One indicator of the good health of an economy is the measure of its manufacturing capacity. Even when manufacturing is a small portion of the economy, that it grows, that it generates new jobs, is always a sure sign that the future prospects of a country are good.
In the past two years numbers have been thrown right and left to try to pass the effect on Venezuela of the amazing increase in oil price as a genuine economic growth. Indeed, early this year there was a sense, already fading, that things might be going a little bit better. Many reasons for it, but my own explanation was that all the government spending has been stimulating consumption and some sectors, well, they had to grow. But it is an artificial growth, very much threatened by other governmental polices such as the massive foodstuff import through Mercal to distribute subsidized governmental grocery stores. Food plans do work for a while but rarely, if ever, do they promote food stuff production. For example Venezuela which used to produce all the chicken or meat it consumed, now must import a fair share of it.
But I digress as for today's point. Tal Cual published the numbers from Conindustria (a manufacturers association) which simply count how many manufacturing plants exist in Venezuela, regardless of the sector they belong to. As usual I did not like the presentation in absolute numbers so I normalized it all to 1996 as 100%. A little bit of Excel and graphics and you can see the result below. I have included the three top political moments in Venezuela's recent history, those that conceivably would have affected the most manufacturing creation: Chavez election in 1998, the April events of 2002 and the 2002-2003 strike.
Now, before we interpret these results, we must realize that these cannot explain all of Venezuelan economical performance as it does not look at social programs or to the large creation of cooperatives (from which we have no hard data as to their economic input except unverifiable government numbers), nor does it include the public sector activity. We are here looking at this graph as a reflection on how the general economy confidence and diversity is affected. And the result is not good.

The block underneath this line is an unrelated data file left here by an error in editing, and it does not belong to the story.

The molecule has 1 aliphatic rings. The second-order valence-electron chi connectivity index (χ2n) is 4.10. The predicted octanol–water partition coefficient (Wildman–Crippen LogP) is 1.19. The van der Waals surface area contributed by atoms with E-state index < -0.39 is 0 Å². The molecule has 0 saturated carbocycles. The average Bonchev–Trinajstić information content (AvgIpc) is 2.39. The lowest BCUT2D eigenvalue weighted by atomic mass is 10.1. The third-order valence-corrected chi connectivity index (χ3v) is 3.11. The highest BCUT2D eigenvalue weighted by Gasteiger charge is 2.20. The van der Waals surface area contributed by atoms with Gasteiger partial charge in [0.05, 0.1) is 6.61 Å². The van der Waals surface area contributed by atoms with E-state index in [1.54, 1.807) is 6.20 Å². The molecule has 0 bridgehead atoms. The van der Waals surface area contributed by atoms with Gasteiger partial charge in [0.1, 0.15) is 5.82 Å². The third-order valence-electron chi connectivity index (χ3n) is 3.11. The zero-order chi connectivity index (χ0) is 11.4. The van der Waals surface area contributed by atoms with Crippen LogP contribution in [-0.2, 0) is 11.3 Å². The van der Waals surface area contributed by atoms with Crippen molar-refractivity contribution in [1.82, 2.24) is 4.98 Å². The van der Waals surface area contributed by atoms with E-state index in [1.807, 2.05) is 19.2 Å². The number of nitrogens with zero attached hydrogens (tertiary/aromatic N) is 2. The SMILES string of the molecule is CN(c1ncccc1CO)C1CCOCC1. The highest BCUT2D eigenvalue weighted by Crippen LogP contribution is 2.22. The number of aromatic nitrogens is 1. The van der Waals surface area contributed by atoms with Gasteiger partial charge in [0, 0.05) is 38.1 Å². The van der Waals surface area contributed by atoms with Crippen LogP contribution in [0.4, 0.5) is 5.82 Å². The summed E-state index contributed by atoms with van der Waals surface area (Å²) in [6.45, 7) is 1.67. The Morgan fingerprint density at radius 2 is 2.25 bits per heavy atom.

To simplify the data shown by Tal Cual I have limited myself to three lines, one from the total manufacturing plants (red), one from the large manufacturers (more than 100 workers, in fuschia) and one from the small manufacturers (from 5 to 20 workers, the seed for future medium and even large plants, in yellow). And I have added the ratio between small and large manufacturers, a ratio which should be increasing in a country which is experiencing development, exploring new economical options, and decreasing in a country where only established business survive and entrepreneurs are disheartened. Unfortunately for Venezuela this curve (dotted sky blue) tends to drop!
The striking result is that the decline has started before Chavez and was greatly affected by the recession of 1999 and 2000. During that time a combination of low oil prices and a pugnacious period for a new constitution conspired together to close a considerable number of business. However Chavez search of excuses for his management will not be satisfied with these numbers. The tendency to decrease has not been either dramatically exaggerated by the coup or the strike and is far from reverting by the end of 2004 in spite of the vaunted recovery: more production but no more private business creations! If the small business and the total numbers did seem to stop their decline, the larger concerns kept falling all through 2003 and 2004.
Clearly the private sector is not investing, is not generating jobs besides what it might do to recover its pre Chavez production. This graph is unfortunately yet again another example on how easy it is to destroy the economic texture of a country and how difficult it is to create it. The enabling law of 2001, the one which started all the political troubles of the recent years, is the main hindrance for a strong real manufacturing recovery.
The government has no real plans, or at least no plan that make sense. Cooperatives can be a good solution but not when they are organized as ways to get government subsidies as is the case for many of those created these days, thinly disguised cash distribution programs. And the congestion proposals are only scaring the private sector (more on this some other day). In fact the only response is a threat to seize around 700 closed or underperforming manufacturing plants (in english here). As if these businesses, probably closed for economical reasons for now years as seen on the graph above, will just restart because the government wills it so. Or will it all be another cash redistribution program to Chavez newly rich friends that will benefit from the state forcing the sale on the cheap of under used installations? The more than likely unfortunate answer shall not be much delayed.